Based upon the aforementioned data from both cellular and behavioral studies of the saccadic and vergence systems, we hypothesize that the neural substrates involved in initiating vergence and saccade eye movements will have shared neural resources within the parietal and cerebellar regions. We further hypothesize that differentiation will be observed within the frontal eye fields and midbrain regions. The aim of this study is to compare the vergence and saccade neural resources using the blood oxygenation level dependent signal from fMRI to systematically study the spatial differences and commonality between the neural substrates used to elicit saccade and vergence eye movements.



The New Jersey Institute of Technology (NJIT) and University of Medicine and Dentistry of New Jersey (UMDNJ) Institution Review Board (IRB) approved this study. All subjects signed written informed consent forms approved by the NJIT and UMDNJ IRB in accordance with the Declaration of Helsinki.

Eight subjects participated in this study (5 female and 3 male with a mean age of 26±4 years). Each subject's near point of convergence (NPC) was measured by having an examiner slowly bring the tip of a pen towards the subject along his midline [36]. When the subject could no longer maintain fusion, the distance from the subject's orbit to the pen tip was recorded in cm as the NPC. The NPC was measured twice and averaged. All subjects had a normal near point of convergence (NPC) of less than 6 cm. Binocular vision was assessed by the Randot Stereopsis Test (Bernell Corp., South Bend, IN, USA). All subjects had normal binocular vision defined as better than 70 seconds of arc. Six of the subjects were emmetropes and two were corrected to normal refraction where the average prescription among these myopes was −1D. These two subjects wore their corrective refraction during the experiment. All subjects were right handed. None of the subjects had a history of brain injury or other neurological disorders. Subjects participated in an eye movement experiment prior to functional scanning. Each subject's eye movements were recorded to ensure the subject understood the task. All subjects were able to perform the task requested.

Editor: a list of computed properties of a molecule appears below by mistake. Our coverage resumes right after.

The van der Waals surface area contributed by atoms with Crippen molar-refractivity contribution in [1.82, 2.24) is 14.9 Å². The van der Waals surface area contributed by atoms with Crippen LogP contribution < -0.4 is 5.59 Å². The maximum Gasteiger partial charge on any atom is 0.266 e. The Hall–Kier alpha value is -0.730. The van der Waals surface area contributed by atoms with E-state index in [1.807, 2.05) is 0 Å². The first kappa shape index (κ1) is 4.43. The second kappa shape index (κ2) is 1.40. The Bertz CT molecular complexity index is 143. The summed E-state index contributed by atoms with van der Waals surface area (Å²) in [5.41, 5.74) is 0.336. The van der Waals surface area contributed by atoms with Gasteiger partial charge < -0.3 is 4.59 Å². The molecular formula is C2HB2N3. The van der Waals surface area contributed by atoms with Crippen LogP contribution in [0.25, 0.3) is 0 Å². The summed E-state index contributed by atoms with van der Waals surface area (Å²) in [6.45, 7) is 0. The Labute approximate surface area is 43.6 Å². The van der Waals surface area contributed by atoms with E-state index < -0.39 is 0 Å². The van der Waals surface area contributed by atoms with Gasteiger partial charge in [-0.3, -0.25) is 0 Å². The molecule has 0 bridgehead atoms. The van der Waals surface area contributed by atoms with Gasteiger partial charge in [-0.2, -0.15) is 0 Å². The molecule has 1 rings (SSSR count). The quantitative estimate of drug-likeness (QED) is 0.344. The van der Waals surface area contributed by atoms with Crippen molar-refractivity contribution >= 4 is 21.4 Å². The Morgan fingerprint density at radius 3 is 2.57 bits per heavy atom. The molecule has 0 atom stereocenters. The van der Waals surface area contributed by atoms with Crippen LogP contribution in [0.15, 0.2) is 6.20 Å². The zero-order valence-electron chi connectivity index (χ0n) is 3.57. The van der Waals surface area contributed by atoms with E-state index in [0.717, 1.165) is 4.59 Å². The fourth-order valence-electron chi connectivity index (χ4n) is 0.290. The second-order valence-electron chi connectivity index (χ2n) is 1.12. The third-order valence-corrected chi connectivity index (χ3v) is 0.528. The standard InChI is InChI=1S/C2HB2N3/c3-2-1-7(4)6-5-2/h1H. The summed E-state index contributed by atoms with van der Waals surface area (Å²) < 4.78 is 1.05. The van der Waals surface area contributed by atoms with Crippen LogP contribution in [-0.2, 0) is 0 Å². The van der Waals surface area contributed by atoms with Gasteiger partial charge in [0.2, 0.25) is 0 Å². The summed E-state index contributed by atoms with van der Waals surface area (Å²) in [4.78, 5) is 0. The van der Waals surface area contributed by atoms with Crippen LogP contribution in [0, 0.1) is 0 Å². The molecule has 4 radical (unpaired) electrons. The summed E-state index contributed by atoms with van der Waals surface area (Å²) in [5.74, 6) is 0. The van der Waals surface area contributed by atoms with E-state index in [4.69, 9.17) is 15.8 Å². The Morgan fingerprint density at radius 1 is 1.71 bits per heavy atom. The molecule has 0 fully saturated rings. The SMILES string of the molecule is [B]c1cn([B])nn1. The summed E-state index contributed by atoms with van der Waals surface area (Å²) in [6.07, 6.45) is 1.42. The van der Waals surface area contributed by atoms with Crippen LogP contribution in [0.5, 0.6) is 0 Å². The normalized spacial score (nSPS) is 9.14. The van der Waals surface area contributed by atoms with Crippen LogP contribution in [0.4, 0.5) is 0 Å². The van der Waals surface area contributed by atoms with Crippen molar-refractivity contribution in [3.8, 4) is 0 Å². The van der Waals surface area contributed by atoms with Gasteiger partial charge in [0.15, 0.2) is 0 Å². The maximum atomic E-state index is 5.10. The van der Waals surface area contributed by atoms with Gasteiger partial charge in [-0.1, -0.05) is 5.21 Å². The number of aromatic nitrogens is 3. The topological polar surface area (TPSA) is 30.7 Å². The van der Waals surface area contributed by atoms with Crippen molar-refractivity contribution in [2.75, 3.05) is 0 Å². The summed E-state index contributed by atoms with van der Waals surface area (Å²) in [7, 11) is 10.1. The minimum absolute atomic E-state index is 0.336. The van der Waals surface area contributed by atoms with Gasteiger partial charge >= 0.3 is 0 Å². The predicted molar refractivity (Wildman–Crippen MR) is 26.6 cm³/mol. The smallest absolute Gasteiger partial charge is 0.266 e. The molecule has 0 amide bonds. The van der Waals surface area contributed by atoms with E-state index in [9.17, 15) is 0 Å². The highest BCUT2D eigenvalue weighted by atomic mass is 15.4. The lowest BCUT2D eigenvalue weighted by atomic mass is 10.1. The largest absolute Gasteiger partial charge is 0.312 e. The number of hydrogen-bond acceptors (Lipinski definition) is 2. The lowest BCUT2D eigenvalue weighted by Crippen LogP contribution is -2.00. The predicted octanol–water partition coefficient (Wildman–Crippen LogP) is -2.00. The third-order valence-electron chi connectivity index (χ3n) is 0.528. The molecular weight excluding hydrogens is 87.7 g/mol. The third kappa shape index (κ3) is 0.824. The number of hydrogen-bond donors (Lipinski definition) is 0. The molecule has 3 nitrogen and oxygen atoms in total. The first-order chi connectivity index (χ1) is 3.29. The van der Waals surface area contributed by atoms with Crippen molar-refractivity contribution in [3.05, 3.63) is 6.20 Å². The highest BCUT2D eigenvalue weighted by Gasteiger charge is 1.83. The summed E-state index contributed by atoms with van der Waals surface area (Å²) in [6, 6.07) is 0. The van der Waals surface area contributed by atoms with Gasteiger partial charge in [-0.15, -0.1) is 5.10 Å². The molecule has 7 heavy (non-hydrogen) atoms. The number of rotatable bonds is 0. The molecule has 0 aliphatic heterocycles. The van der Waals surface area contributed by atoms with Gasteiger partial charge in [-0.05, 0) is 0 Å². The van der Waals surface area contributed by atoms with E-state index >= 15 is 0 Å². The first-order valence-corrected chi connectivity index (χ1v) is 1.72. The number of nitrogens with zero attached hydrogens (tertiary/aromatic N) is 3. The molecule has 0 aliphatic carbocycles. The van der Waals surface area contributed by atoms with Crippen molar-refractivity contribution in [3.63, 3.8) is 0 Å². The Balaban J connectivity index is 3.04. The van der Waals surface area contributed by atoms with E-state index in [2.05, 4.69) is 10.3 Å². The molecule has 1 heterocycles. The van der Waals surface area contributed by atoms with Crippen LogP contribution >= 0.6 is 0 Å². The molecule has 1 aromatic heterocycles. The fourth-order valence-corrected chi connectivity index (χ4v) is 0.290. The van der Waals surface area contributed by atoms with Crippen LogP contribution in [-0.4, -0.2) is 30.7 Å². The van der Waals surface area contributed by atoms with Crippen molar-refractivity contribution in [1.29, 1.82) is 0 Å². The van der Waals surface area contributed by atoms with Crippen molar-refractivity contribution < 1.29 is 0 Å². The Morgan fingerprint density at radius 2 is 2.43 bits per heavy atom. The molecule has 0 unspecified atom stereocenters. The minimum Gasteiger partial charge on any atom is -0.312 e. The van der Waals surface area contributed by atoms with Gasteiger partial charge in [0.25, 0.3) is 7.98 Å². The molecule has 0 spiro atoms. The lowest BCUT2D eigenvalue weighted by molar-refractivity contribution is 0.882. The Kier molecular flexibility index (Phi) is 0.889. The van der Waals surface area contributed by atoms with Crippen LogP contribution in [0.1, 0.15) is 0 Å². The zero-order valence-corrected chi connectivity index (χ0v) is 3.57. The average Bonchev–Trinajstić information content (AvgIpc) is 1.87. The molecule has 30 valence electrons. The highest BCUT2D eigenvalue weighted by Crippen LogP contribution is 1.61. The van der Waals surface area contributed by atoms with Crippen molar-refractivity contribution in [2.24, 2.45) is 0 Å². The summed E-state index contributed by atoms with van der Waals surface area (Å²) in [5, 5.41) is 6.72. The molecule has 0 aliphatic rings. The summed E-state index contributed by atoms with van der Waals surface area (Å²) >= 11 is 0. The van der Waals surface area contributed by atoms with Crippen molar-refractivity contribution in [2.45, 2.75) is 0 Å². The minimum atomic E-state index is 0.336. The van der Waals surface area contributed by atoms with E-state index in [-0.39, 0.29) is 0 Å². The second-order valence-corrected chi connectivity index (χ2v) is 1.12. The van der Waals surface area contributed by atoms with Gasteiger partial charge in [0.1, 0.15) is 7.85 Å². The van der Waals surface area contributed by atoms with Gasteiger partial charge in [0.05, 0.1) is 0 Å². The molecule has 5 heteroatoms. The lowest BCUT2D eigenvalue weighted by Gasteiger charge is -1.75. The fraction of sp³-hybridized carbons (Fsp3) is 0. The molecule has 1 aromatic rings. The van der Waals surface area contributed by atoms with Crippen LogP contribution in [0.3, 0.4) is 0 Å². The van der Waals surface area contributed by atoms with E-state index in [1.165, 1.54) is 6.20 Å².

Materials and Apparatus

Images were acquired using a 3.0 Tesla Siemens Allegra MRI scanner with a standard head coil (Erlangen, Germany). Visual stimuli were a set of non-ferrous light emitting diode (LED) targets that formed a line 5 cm in height by 2 mm in width located at three positions.

Eye movements were recorded using an infrared (λ = 950 nm) limbus tracking system manufactured by Skalar Iris (model 6500, Delft, Netherlands). All of the eye movements were within the linear range of the system (±25°). The left-eye and right-eye responses were calibrated, recorded and saved separately for offline analysis. A custom MATLAB™ (Waltham, MA, USA) program was used for offline eye movement data analysis. Blinks were identified by the saturation of signal. Blinks were manually omitted from the eye movement traces.

Imaging Instrumentation and Procedure

The subject was positioned supine on the gantry of the scanner with his head along the midline of the coil. All participants were instructed to limit head motion. Foam padding was used to restrict additional movement and motion correction software described below was utilized to ensure head motion did not influence the results. Ear plugs were used to reduce scanner noise by up to 30 dB while still allowing the participant to hear instructions from the operators to ensure communication during the scan. In all experiments, the radio frequency power deposition and field-switching rate were kept below levels specified by the U.S. Food and Drug Administration (FDA).

The subcortical regions were of interest in this study. Hence, all subjects were positioned so that images could be attained of the whole brain. All functional scans used a T2* weighted echo planar imaging (EPI) sequence. The imaging parameters were field of view (FOV) = 220 mm, 64×64 matrix, time of repetition (TR) = 2000 ms, time of echo (TE) = 27 ms and flip angle = 90°. The whole brain was imaged in an axial configuration where 32 slices were collected and each slice was 5 mm thick. The resolution was 3.4×3.4×5 mm. There were 70 volumes acquired per scan lasting a total of 2 minutes and 20 seconds. Between scans, the subjects confirmed they were comfortable and could perform the task. After all functional tasks, a high resolution MPRAGE (magnetization-prepared rapid gradient-echo) data set was collected. The MPRAGE imaging parameters were: 80 slices, FOV = 220 mm, slice thickness = 2 mm, TR = 2000 msec, TE = 4.38 msec, T1 = 900 msec, flip angle = 8° and matrix = 256×256 which resulted in a spatial resolution of 0.9×0.9×2 mm.

Functional Experimental Design

The experiment followed a standard block design of fixation (no eye movement) for the ‘off’ phase compared to random eye movements for the ‘on’ phase using saccadic or vergence step stimuli. Each visual step stimulus was presented for a random duration of time between 0.5 to 3.0 seconds. Approximately 20 visual step stimuli were presented within each eye movement phase. The subject could not anticipate the timing of the visual stimulus. Subjects confirmed they were able to comfortably view the visual stimuli during the imaging session. For all experiments, only one target was illuminated at a time.

The saccadic visual stimulus is shown in Figure 1A. The scanner room was darkened where the subject only saw the visual stimulus. A saccadic magnitude of 10° from midline was chosen because saccades less than 15° from midline do not evoke head motion [37]. The saccadic experiment began with fixation on the middle LED for 20 seconds, shown in Figure 1 image B1. Next, subjects would track targets that would randomly appear in three locations: 0° (midline); 10° into the left visual field; or 10° into the right visual field, Figure 1 image B2. Subjects performed tracking of saccadic step stimuli lasting for the duration of 20 seconds. This sequence was repeated for 3.5 cycles.